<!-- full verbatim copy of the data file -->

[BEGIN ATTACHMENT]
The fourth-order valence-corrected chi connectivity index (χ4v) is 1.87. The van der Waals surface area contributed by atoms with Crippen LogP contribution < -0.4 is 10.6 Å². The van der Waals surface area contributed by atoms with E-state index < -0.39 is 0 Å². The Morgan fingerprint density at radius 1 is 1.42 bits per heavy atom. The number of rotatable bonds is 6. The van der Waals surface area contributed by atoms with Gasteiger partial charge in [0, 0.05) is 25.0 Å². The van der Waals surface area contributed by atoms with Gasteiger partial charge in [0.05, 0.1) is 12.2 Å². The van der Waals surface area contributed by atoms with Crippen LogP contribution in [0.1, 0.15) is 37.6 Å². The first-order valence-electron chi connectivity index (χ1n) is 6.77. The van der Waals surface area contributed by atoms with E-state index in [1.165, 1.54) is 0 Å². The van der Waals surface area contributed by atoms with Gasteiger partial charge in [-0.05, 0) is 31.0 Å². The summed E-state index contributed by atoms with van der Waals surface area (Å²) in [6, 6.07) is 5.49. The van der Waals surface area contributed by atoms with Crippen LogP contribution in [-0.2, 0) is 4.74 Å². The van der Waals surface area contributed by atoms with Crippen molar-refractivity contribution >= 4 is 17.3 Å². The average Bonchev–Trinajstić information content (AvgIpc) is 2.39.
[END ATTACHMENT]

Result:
The fourth-order valence-corrected chi connectivity index (χ4v) is 1.87. The van der Waals surface area contributed by atoms with Crippen LogP contribution < -0.4 is 10.6 Å². The van der Waals surface area contributed by atoms with E-state index < -0.39 is 0 Å². The Morgan fingerprint density at radius 1 is 1.42 bits per heavy atom. The number of rotatable bonds is 6. The van der Waals surface area contributed by atoms with Gasteiger partial charge in [0, 0.05) is 25.0 Å². The van der Waals surface area contributed by atoms with Gasteiger partial charge in [0.05, 0.1) is 12.2 Å². The van der Waals surface area contributed by atoms with Crippen LogP contribution in [0.1, 0.15) is 37.6 Å². The first-order valence-electron chi connectivity index (χ1n) is 6.77. The van der Waals surface area contributed by atoms with E-state index in [1.165, 1.54) is 0 Å². The van der Waals surface area contributed by atoms with Gasteiger partial charge in [-0.05, 0) is 31.0 Å². The summed E-state index contributed by atoms with van der Waals surface area (Å²) in [6, 6.07) is 5.49. The van der Waals surface area contributed by atoms with Crippen LogP contribution in [-0.2, 0) is 4.74 Å². The van der Waals surface area contributed by atoms with Crippen molar-refractivity contribution >= 4 is 17.3 Å². The average Bonchev–Trinajstić information content (AvgIpc) is 2.39.